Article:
Monsanto House of Tomorrow: better living through plastics

Here's a 15-minute industrial film promoting the Monsanto House of Tomorrow, an all-plastic house shaped like a wheel of gouda, which guarded Disneyland's Tomorrowland for many years, starting in 1957. As John Frost notes on The Disney Blog:

There was a time when Disneyland’s Tomorrowland positively reeked of futurism. Mass transportation, space exploration, and the benefits of scientific research were all put on a pedestal for the American public. One of the most famous examples of this was a partnership with Monsanto, MIT, and Imagineering to build a home made of plastics.

The home sat at the entrance to Tomorrowland, where the Pixie Hollow meet & greet is now, from 1957 to 1967. Touring inside the “House of the Future”, you would find a variety of innovations each with the promise of making living easier and more comfortable. From plastic furnishings to a microwave oven or electric dishwasher guests were wowed with what the future would bring. At least for a few years before these things actually did start to make it into the common household.

House of the Future Video

Discuss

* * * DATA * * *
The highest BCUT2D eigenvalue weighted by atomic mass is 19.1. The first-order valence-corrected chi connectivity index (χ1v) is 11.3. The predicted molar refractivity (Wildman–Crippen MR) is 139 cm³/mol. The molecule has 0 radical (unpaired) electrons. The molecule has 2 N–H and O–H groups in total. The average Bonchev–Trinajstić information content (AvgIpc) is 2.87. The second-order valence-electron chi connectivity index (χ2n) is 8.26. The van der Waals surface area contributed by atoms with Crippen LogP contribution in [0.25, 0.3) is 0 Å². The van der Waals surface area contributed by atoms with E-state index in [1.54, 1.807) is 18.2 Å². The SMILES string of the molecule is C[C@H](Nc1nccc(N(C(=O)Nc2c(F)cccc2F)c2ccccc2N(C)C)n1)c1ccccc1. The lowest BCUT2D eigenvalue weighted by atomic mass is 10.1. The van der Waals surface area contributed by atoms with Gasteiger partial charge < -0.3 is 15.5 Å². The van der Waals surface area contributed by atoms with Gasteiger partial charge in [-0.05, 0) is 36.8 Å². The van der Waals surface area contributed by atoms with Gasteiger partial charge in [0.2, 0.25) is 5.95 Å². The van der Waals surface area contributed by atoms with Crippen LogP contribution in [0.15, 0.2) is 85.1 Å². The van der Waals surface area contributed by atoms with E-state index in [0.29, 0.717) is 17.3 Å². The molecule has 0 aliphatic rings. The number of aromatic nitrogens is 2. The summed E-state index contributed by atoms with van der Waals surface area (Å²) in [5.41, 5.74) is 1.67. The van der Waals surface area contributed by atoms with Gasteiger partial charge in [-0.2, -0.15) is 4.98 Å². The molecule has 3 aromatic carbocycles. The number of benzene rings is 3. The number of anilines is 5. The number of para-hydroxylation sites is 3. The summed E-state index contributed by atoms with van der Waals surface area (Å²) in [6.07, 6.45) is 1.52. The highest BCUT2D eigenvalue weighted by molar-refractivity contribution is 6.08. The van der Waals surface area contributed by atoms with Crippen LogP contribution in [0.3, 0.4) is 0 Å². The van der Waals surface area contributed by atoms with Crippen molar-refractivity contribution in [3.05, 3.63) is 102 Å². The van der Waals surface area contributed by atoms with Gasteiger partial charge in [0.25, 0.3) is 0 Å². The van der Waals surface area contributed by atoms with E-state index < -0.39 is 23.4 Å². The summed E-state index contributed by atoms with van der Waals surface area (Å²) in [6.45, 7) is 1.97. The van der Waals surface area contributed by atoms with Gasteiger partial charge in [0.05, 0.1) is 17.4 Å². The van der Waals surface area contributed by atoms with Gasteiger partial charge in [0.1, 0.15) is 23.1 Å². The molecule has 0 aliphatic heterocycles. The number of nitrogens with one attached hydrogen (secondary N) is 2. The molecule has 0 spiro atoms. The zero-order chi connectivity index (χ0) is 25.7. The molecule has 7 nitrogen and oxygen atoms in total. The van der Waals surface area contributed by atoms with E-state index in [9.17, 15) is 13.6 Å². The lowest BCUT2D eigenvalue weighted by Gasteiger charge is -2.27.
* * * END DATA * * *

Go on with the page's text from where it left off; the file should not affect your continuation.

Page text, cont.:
9 Responses to “Monsanto House of Tomorrow: better living through plastics”

  1. Funk Daddy says:

    I can’t stand there all day like a chump waiting for my cabinets to drop! Thank goodness that in the future that is women’s work.

  2. Jonathan Badger says:

    Yeah, yeah. People used to think plastic was cool. Ha! Ha! Now, instead, we are into new stuff like 3D printers — which churn out plastic widgets…

  3. laen says:

    Needs more photos of countless older homes.

  4. sam1148 says:

    Little did they realize the true ‘home of tomorrow’ for the masses is a double wide. 

  5. Paul Souders says:

    Vinyl flooring, plastic dishes, plexiglas windows, plywood…”Even the fabrics on furniture are of man-made fibers.” 

    Jeez imagine the outgassing.

    And after a few years, everything all scratched and brittle and yellowing.

    The past is a foreign country …

    •  Did early adopters in the past think that plastics of the future would magically become more comfortable in the near future, or were they just too entranced by the novelty of it all that they failed to notice how sweaty their asses were getting from sitting on vinyl upholstery while wearing polyester trousers?

  6. Steve Miller says:

    Were the plastics made from genetically-enhanced soybeans?

  7. webstu says:

    “…At least for a few years before these things actually did start to make it into the common household.”

    Some years ago, while heavily involved in streaming media development, and visiting Epcot (innoventions, spaceship earth, etc.) and realizing that all of the big breakthrough technologies for the “future” involved video streaming (or robotics or hydroponic gardening).

    I assume they’ve redesigned innoventions since then.

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